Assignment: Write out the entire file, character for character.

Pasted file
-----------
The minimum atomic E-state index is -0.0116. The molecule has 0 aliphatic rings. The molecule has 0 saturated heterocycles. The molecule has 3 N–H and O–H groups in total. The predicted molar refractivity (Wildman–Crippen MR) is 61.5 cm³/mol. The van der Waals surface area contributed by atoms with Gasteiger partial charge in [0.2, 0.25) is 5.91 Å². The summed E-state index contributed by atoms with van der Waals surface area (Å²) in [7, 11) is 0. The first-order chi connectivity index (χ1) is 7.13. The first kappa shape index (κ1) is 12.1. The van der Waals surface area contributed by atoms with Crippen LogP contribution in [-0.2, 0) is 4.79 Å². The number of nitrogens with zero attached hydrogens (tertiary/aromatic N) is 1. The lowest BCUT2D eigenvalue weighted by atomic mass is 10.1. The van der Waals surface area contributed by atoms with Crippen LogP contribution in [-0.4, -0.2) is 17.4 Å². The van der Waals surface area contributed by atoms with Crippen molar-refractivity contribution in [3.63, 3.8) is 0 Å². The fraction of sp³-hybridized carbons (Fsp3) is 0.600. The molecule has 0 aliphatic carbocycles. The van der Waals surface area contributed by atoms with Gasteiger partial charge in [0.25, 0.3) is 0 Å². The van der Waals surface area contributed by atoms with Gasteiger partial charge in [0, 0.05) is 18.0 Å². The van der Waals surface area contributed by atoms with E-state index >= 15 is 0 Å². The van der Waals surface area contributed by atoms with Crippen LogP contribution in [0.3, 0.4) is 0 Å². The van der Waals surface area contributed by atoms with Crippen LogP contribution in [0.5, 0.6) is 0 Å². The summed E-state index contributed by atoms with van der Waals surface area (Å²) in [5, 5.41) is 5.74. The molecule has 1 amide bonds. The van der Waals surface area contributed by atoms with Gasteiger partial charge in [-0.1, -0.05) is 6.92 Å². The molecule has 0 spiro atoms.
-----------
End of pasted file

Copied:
The minimum atomic E-state index is -0.0116. The molecule has 0 aliphatic rings. The molecule has 0 saturated heterocycles. The molecule has 3 N–H and O–H groups in total. The predicted molar refractivity (Wildman–Crippen MR) is 61.5 cm³/mol. The van der Waals surface area contributed by atoms with Gasteiger partial charge in [0.2, 0.25) is 5.91 Å². The summed E-state index contributed by atoms with van der Waals surface area (Å²) in [7, 11) is 0. The first-order chi connectivity index (χ1) is 7.13. The first kappa shape index (κ1) is 12.1. The van der Waals surface area contributed by atoms with Crippen LogP contribution in [-0.2, 0) is 4.79 Å². The number of nitrogens with zero attached hydrogens (tertiary/aromatic N) is 1. The lowest BCUT2D eigenvalue weighted by atomic mass is 10.1. The van der Waals surface area contributed by atoms with Crippen LogP contribution in [-0.4, -0.2) is 17.4 Å². The van der Waals surface area contributed by atoms with Crippen molar-refractivity contribution in [3.63, 3.8) is 0 Å². The fraction of sp³-hybridized carbons (Fsp3) is 0.600. The molecule has 0 aliphatic carbocycles. The van der Waals surface area contributed by atoms with Gasteiger partial charge in [0.25, 0.3) is 0 Å². The van der Waals surface area contributed by atoms with Gasteiger partial charge in [0, 0.05) is 18.0 Å². The van der Waals surface area contributed by atoms with E-state index >= 15 is 0 Å². The van der Waals surface area contributed by atoms with Crippen LogP contribution in [0.3, 0.4) is 0 Å². The van der Waals surface area contributed by atoms with Crippen LogP contribution in [0.5, 0.6) is 0 Å². The summed E-state index contributed by atoms with van der Waals surface area (Å²) in [5, 5.41) is 5.74. The molecule has 1 amide bonds. The van der Waals surface area contributed by atoms with Gasteiger partial charge in [-0.1, -0.05) is 6.92 Å². The molecule has 0 spiro atoms.